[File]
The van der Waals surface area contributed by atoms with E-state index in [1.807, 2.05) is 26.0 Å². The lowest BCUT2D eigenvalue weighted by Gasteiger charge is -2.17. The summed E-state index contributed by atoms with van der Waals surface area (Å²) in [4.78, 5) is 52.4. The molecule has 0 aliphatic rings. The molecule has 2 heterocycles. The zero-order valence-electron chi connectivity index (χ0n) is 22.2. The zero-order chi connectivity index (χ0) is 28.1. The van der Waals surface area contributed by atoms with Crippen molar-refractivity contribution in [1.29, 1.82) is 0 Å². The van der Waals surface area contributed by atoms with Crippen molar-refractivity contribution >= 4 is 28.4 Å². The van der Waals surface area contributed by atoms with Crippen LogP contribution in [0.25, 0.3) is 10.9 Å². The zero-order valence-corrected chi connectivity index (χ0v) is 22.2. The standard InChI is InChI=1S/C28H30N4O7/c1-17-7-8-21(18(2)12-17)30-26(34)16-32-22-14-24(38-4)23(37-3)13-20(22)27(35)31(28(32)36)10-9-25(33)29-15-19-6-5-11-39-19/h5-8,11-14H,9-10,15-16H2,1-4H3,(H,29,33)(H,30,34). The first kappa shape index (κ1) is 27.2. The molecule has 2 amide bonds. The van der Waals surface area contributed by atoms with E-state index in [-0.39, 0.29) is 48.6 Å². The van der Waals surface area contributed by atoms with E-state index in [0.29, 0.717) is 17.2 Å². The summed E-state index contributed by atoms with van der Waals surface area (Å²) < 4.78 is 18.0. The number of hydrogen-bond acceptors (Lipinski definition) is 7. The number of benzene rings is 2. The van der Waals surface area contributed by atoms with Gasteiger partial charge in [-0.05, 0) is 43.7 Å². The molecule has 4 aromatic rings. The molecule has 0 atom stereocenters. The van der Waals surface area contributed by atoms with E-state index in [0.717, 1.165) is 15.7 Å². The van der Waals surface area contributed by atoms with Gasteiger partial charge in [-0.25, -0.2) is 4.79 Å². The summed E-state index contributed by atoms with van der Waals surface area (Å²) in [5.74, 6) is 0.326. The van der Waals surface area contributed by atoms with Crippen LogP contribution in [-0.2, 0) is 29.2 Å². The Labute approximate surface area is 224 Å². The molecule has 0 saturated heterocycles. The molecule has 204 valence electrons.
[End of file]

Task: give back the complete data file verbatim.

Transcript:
The van der Waals surface area contributed by atoms with E-state index in [1.807, 2.05) is 26.0 Å². The lowest BCUT2D eigenvalue weighted by Gasteiger charge is -2.17. The summed E-state index contributed by atoms with van der Waals surface area (Å²) in [4.78, 5) is 52.4. The molecule has 0 aliphatic rings. The molecule has 2 heterocycles. The zero-order valence-electron chi connectivity index (χ0n) is 22.2. The zero-order chi connectivity index (χ0) is 28.1. The van der Waals surface area contributed by atoms with Crippen molar-refractivity contribution in [1.29, 1.82) is 0 Å². The van der Waals surface area contributed by atoms with Crippen molar-refractivity contribution >= 4 is 28.4 Å². The van der Waals surface area contributed by atoms with Crippen LogP contribution in [0.25, 0.3) is 10.9 Å². The zero-order valence-corrected chi connectivity index (χ0v) is 22.2. The standard InChI is InChI=1S/C28H30N4O7/c1-17-7-8-21(18(2)12-17)30-26(34)16-32-22-14-24(38-4)23(37-3)13-20(22)27(35)31(28(32)36)10-9-25(33)29-15-19-6-5-11-39-19/h5-8,11-14H,9-10,15-16H2,1-4H3,(H,29,33)(H,30,34). The first kappa shape index (κ1) is 27.2. The molecule has 2 amide bonds. The van der Waals surface area contributed by atoms with E-state index in [-0.39, 0.29) is 48.6 Å². The van der Waals surface area contributed by atoms with E-state index in [0.29, 0.717) is 17.2 Å². The summed E-state index contributed by atoms with van der Waals surface area (Å²) < 4.78 is 18.0. The number of hydrogen-bond acceptors (Lipinski definition) is 7. The number of benzene rings is 2. The van der Waals surface area contributed by atoms with Gasteiger partial charge in [-0.05, 0) is 43.7 Å². The molecule has 4 aromatic rings. The molecule has 0 atom stereocenters. The van der Waals surface area contributed by atoms with E-state index in [0.717, 1.165) is 15.7 Å². The van der Waals surface area contributed by atoms with Gasteiger partial charge in [-0.25, -0.2) is 4.79 Å². The summed E-state index contributed by atoms with van der Waals surface area (Å²) in [5.74, 6) is 0.326. The van der Waals surface area contributed by atoms with Crippen LogP contribution in [-0.2, 0) is 29.2 Å². The Labute approximate surface area is 224 Å². The molecule has 0 saturated heterocycles. The molecule has 204 valence electrons.